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About

Brief Bio: Taylor T. Johnson is an Assistant Professor of Computer Science and Engineering at the University of Texas at Arlington. Taylor completed his PhD in Electrical and Computer Engineering (ECE) at the University of Illinois at Urbana-Champaign in 2013, where he worked in the Coordinated Science Laboratory with Prof. Sayan Mitra. Taylor completed his MSc in ECE at Illinois in 2010, earned a BSEE from Rice University in 2008, and was a visiting research assistant at the Air Force Research Laboratory's Space Vehicles Directorate at Kirtland Air Force Base in 2011. Taylor worked in industry for Schlumberger at various times between 2005 and 2010 helping develop new downhole embedded control systems. Taylor's research focus is developing algorithmic techniques and software tools to improve the reliability of cyber-physical systems. Taylor has published over a dozen papers on these methods and their applications in areas like power and energy systems, aerospace, and robotics, two of which were recognized with best paper awards, from the IEEE and IFIP, respectively. Taylor's research aims to develop reliable embedded and cyber-physical systems by advancing and applying techniques and tools from control theory, embedded systems, formal methods, and software engineering.

Research Synopsis: Software defects in embedded systems are rampant and are becoming more prevalent as exemplified by frequent product recalls in industries like automotive, telecommunications, and industrial control systems. Defects in such cyber-physical systems (CPS) often result from the interaction of cyber and physical components of the systems. We have developed formal verification techniques and tools for CPS. For example, one technique is for verifying safety properties of distributed CPS where arbitrarily many agents participate in a common protocol, such as in air traffic control protocols, network protocols, networked control systems, and swarm robotics. This technique verifies systems with arbitrarily many participants, using a small model theorem we developed, which allows for reasoning about arbitrarily large instances using finite instances. Our implementation of this technique in a software tool (called Passel) allowed us to prove automatically, for example, that in one of NASA's conceptual air traffic control protocols, all aircraft maintain a safe separation, regardless of the number of aircraft involved in the protocol. We have also developed techniques for verifying linear hybrid systems with model uncertainties and showed the technique's effectiveness in analyzing power electronics.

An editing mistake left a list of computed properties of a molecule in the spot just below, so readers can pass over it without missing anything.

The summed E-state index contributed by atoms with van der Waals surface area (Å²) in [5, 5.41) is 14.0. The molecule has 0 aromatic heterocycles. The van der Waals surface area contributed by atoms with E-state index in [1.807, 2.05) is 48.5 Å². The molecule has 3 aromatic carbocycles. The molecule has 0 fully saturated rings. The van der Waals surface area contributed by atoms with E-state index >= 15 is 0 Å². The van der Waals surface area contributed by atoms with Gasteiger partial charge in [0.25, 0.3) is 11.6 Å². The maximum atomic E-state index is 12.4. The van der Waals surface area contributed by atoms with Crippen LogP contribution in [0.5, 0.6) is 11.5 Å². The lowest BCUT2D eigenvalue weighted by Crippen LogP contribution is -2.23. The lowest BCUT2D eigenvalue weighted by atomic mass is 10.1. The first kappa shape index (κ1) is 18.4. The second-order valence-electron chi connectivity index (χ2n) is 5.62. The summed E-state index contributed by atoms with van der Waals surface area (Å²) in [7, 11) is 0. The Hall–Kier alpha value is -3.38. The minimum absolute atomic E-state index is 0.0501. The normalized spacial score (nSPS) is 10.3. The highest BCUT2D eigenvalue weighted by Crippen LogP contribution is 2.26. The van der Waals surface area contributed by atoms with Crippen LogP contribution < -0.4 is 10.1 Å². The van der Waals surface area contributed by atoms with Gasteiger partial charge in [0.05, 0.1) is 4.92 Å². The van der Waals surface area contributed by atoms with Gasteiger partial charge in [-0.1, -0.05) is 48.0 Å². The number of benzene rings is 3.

Physical Location:
Taylor Johnson
Department of Computer Science and Engineering
Engineering Research Building, Room 559
University of Texas at Arlington
500 UTA Blvd.
Arlington, Texas 76010

Email: taylor.johnson AT nospam DOT gmail DOT com
Phone: 817-272-3610
Fax: 817-272-3784

Mailing Address:
Taylor Johnson
Box 19015
500 UTA Blvd., ERB 640
Department of Computer Science and Engineering
University of Texas at Arlington
Arlington, Texas 76019-0015

Lab Location:
Engineering Research Building, Room 105B

Taylor T. Johnson
high resolution; talk bio

Prospective Students: I am looking for ambitious and motivated graduate and undergraduate students. If you are a UTA student looking for an advisor, or if you are interested in applying to UTA for graduate studies in Computer Science and Engineering, please email me with your resume/CV if you are interested to do research in embedded systems, software engineering, cyber-physical systems, and related areas.

CV / Resume

My detailed curriculum vitae is available for viewing as a PDF file. (Please note, I have removed some information from the files posted here for privacy concerns. If you would like a complete copy, please contact me.)